You can also directly import the module from unpkg either in your html or in your javascript.

    Please note that this hook declares react and as peer dependency. Therefore, you must have react installed to use this package.

    Note: This hook relies on Intersection Observer API and hence if you want to use it in a browser that doesn't support it, the onus of shipping the polyfill is on the developer.

    Please open an issue if these defaults cause a problem in your application.

    API

    useIsInViewport([options]) => [boolean | null, TargetCbRef, ViewportCbRef]

    The nomenclature (target, viewport, threshold, etc) are borrowed from that of the Intersection Observer API

    Return value

    It returns an array that contains the following in order:

    1. a flag that is one of null, true, false based on the visibility of target element in provided viewport
      • null -> first call to the hook when nothing is initialized
      • true -> target element is visible in the given viewport
      • false -> target element is visible in the given viewport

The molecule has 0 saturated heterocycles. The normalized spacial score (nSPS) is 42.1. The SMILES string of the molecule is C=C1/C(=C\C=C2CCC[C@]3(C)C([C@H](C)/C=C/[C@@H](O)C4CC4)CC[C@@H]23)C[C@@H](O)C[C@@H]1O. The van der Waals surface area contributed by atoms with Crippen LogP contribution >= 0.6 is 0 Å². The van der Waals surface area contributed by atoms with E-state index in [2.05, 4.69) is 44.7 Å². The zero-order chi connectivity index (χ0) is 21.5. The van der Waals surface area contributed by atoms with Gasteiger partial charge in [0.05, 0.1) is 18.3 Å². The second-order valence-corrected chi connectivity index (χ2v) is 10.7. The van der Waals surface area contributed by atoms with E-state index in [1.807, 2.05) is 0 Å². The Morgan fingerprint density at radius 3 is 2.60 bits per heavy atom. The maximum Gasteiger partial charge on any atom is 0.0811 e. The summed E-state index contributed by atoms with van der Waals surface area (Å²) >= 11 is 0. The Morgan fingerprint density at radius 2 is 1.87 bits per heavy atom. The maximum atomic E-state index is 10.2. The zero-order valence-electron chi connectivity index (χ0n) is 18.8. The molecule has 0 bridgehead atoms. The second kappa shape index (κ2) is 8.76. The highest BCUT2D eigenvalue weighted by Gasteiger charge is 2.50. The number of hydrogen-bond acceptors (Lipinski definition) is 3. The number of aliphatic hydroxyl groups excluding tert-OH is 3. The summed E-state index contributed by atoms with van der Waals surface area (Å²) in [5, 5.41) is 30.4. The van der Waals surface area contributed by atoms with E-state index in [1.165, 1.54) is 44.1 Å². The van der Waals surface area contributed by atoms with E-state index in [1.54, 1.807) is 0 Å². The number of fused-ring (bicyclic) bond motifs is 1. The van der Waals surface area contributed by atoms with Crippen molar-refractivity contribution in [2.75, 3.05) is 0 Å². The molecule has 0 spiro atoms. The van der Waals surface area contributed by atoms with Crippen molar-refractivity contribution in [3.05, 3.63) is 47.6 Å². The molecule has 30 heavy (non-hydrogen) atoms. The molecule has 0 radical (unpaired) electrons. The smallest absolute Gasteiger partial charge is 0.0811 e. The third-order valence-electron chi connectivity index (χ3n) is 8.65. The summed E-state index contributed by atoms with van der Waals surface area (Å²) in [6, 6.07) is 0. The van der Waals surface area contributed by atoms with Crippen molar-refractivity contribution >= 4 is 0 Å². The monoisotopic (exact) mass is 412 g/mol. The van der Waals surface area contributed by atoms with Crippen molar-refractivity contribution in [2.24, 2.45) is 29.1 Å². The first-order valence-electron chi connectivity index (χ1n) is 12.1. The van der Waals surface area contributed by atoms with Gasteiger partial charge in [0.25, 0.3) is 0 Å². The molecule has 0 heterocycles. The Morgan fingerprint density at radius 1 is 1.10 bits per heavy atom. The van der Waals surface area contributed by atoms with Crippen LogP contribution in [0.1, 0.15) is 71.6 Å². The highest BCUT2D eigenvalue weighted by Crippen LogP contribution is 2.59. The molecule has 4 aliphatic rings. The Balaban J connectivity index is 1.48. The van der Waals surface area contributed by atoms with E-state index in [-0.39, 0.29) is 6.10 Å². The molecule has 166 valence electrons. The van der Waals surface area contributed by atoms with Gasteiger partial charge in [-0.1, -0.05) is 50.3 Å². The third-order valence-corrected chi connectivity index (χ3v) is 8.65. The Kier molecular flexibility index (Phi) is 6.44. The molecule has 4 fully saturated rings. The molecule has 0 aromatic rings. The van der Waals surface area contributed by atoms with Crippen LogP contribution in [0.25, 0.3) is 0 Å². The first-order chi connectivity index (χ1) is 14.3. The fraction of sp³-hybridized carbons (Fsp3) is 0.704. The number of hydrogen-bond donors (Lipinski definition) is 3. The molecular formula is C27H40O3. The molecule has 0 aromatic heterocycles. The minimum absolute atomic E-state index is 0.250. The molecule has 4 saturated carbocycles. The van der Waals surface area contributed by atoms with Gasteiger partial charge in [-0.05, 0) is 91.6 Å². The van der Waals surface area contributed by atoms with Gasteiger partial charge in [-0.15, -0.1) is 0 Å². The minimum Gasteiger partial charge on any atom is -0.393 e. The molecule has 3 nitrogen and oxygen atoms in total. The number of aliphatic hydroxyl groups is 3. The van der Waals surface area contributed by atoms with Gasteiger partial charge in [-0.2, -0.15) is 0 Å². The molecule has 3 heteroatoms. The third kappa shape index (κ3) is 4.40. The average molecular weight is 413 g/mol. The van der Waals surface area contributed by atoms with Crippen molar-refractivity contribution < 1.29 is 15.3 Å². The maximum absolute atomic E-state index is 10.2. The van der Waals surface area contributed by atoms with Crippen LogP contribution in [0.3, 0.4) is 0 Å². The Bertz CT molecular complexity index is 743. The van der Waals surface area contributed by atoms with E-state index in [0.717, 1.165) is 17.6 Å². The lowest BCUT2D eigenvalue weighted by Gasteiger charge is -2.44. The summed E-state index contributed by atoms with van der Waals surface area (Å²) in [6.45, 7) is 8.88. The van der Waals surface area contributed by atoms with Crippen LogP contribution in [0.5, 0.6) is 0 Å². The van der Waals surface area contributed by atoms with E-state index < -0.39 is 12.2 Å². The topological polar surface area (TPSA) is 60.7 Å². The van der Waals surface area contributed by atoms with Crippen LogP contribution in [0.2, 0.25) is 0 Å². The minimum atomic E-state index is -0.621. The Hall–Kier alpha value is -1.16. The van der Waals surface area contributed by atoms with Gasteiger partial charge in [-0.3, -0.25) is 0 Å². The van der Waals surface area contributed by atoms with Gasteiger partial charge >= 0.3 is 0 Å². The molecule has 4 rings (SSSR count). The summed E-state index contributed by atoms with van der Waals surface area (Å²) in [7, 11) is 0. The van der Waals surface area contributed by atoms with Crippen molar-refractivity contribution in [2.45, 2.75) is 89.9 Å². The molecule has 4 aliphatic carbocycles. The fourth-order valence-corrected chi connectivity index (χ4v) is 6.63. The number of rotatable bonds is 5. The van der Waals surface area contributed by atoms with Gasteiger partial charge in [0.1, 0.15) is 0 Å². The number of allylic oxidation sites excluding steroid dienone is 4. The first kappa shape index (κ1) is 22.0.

2. A callback ref to pass to the element you want to know the visibility of.
    3. A callback ref to pass to the element you want to use as the viewport.

    Options

    The hook accepts an optional options object. When not provided, "sane" defaults are used. They are described in the options section below.

    options.threshold

    The threshold describes what percent of the target element should intersect with the given viewport for it to be considered as visible in the viewport.

    It can be a number or an array of numbers. The number is interpreted as a percent of the target element's dimensions.

    Passing an array of numbers is likely to be useless for most use cases. It only exists as an artefact of the library this hook is built on and hence will most likely will be deprecated and removed based on feedback from the community.

    Default: 0% -> as soon as even 1px of your target element is visible in viewport it'll be reported as visible in viewport.

    Example:

    // this would report an element as visible in its parent document viewport when
    // at least 50% of the target intersects with the viewport
    const [isInViewport, targetRef] = useIsInViewport({ threshold: 50 })
    ...
    <div ref={wrappedTargetRef}>{ isInViewport ? 'Visible' : 'Nope' }</div>

    options.target

    The target accepts a ref for the element you want track the visibility of in a viewport. This is useful when you have a ref that is created outside of this hook (for e.g., passed in via ref prop from another component, a forwarded ref, etc).

    This ref is wrapped and a new ref is returned at index 1 in the returned array. The returned ref is what you must pass to the ref property of the element you want to track the visibility of.